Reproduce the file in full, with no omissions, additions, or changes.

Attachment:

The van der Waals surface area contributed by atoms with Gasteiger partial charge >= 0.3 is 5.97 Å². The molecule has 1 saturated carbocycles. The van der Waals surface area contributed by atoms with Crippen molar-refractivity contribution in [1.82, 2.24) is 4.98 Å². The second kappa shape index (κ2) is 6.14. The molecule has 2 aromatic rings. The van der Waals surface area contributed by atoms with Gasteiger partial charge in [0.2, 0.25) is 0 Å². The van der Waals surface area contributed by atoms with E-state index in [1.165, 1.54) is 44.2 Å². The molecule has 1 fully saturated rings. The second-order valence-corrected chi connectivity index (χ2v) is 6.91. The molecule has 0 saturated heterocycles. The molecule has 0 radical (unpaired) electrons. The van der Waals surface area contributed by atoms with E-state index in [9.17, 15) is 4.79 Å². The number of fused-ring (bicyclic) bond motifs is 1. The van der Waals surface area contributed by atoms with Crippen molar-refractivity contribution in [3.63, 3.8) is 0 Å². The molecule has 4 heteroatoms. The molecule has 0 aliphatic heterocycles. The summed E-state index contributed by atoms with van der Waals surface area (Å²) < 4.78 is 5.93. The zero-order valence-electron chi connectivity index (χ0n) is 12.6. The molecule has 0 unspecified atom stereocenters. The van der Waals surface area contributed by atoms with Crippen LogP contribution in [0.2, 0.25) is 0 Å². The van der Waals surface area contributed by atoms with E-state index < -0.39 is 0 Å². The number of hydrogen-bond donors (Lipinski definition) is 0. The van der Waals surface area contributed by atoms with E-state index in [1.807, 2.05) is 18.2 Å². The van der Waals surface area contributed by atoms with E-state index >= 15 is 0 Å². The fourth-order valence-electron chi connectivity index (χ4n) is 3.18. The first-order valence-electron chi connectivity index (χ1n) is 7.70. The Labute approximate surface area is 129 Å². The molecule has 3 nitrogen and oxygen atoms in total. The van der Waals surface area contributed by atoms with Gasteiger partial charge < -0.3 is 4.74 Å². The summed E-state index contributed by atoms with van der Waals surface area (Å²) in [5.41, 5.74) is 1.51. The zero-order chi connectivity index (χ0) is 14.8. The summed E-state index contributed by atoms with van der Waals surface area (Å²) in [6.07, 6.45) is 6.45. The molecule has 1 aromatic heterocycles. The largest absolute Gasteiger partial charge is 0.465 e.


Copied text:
The van der Waals surface area contributed by atoms with Gasteiger partial charge >= 0.3 is 5.97 Å². The molecule has 1 saturated carbocycles. The van der Waals surface area contributed by atoms with Crippen molar-refractivity contribution in [1.82, 2.24) is 4.98 Å². The second kappa shape index (κ2) is 6.14. The molecule has 2 aromatic rings. The van der Waals surface area contributed by atoms with Gasteiger partial charge in [0.2, 0.25) is 0 Å². The van der Waals surface area contributed by atoms with E-state index in [1.165, 1.54) is 44.2 Å². The molecule has 1 fully saturated rings. The second-order valence-corrected chi connectivity index (χ2v) is 6.91. The molecule has 0 saturated heterocycles. The molecule has 0 radical (unpaired) electrons. The van der Waals surface area contributed by atoms with E-state index in [9.17, 15) is 4.79 Å². The number of fused-ring (bicyclic) bond motifs is 1. The van der Waals surface area contributed by atoms with Crippen molar-refractivity contribution in [3.63, 3.8) is 0 Å². The molecule has 4 heteroatoms. The molecule has 0 aliphatic heterocycles. The summed E-state index contributed by atoms with van der Waals surface area (Å²) < 4.78 is 5.93. The zero-order valence-electron chi connectivity index (χ0n) is 12.6. The molecule has 0 unspecified atom stereocenters. The van der Waals surface area contributed by atoms with Crippen LogP contribution in [0.2, 0.25) is 0 Å². The van der Waals surface area contributed by atoms with E-state index < -0.39 is 0 Å². The number of hydrogen-bond donors (Lipinski definition) is 0. The van der Waals surface area contributed by atoms with E-state index in [1.807, 2.05) is 18.2 Å². The van der Waals surface area contributed by atoms with E-state index >= 15 is 0 Å². The fourth-order valence-electron chi connectivity index (χ4n) is 3.18. The first-order valence-electron chi connectivity index (χ1n) is 7.70. The Labute approximate surface area is 129 Å². The molecule has 3 nitrogen and oxygen atoms in total. The van der Waals surface area contributed by atoms with Gasteiger partial charge < -0.3 is 4.74 Å². The summed E-state index contributed by atoms with van der Waals surface area (Å²) in [5.41, 5.74) is 1.51. The zero-order chi connectivity index (χ0) is 14.8. The summed E-state index contributed by atoms with van der Waals surface area (Å²) in [6.07, 6.45) is 6.45. The molecule has 1 aromatic heterocycles. The largest absolute Gasteiger partial charge is 0.465 e.